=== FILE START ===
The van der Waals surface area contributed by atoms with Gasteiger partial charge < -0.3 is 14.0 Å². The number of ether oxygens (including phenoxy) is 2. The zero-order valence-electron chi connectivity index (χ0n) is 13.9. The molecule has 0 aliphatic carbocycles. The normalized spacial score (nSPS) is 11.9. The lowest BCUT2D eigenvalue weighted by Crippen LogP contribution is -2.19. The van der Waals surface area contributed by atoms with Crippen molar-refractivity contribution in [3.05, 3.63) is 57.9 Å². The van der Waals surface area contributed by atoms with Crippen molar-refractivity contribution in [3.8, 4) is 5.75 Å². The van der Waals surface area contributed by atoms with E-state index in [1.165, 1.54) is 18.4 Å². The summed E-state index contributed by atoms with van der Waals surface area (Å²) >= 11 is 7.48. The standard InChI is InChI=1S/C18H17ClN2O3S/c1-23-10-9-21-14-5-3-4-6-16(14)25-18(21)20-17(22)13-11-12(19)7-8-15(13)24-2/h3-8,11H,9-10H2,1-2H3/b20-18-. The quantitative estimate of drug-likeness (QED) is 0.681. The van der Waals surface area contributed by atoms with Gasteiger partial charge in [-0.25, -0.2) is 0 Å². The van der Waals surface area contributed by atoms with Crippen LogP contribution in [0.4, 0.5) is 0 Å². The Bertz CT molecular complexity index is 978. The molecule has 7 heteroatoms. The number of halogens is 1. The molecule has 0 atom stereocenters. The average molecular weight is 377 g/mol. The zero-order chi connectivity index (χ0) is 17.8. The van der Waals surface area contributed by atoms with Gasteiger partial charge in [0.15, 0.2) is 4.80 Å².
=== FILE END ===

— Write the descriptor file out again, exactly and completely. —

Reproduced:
The van der Waals surface area contributed by atoms with Gasteiger partial charge < -0.3 is 14.0 Å². The number of ether oxygens (including phenoxy) is 2. The zero-order valence-electron chi connectivity index (χ0n) is 13.9. The molecule has 0 aliphatic carbocycles. The normalized spacial score (nSPS) is 11.9. The lowest BCUT2D eigenvalue weighted by Crippen LogP contribution is -2.19. The van der Waals surface area contributed by atoms with Crippen molar-refractivity contribution in [3.05, 3.63) is 57.9 Å². The van der Waals surface area contributed by atoms with Crippen molar-refractivity contribution in [3.8, 4) is 5.75 Å². The van der Waals surface area contributed by atoms with E-state index in [1.165, 1.54) is 18.4 Å². The summed E-state index contributed by atoms with van der Waals surface area (Å²) >= 11 is 7.48. The standard InChI is InChI=1S/C18H17ClN2O3S/c1-23-10-9-21-14-5-3-4-6-16(14)25-18(21)20-17(22)13-11-12(19)7-8-15(13)24-2/h3-8,11H,9-10H2,1-2H3/b20-18-. The quantitative estimate of drug-likeness (QED) is 0.681. The van der Waals surface area contributed by atoms with Gasteiger partial charge in [-0.25, -0.2) is 0 Å². The van der Waals surface area contributed by atoms with Crippen LogP contribution in [0.4, 0.5) is 0 Å². The Bertz CT molecular complexity index is 978. The molecule has 7 heteroatoms. The number of halogens is 1. The molecule has 0 atom stereocenters. The average molecular weight is 377 g/mol. The zero-order chi connectivity index (χ0) is 17.8. The van der Waals surface area contributed by atoms with Gasteiger partial charge in [0.15, 0.2) is 4.80 Å².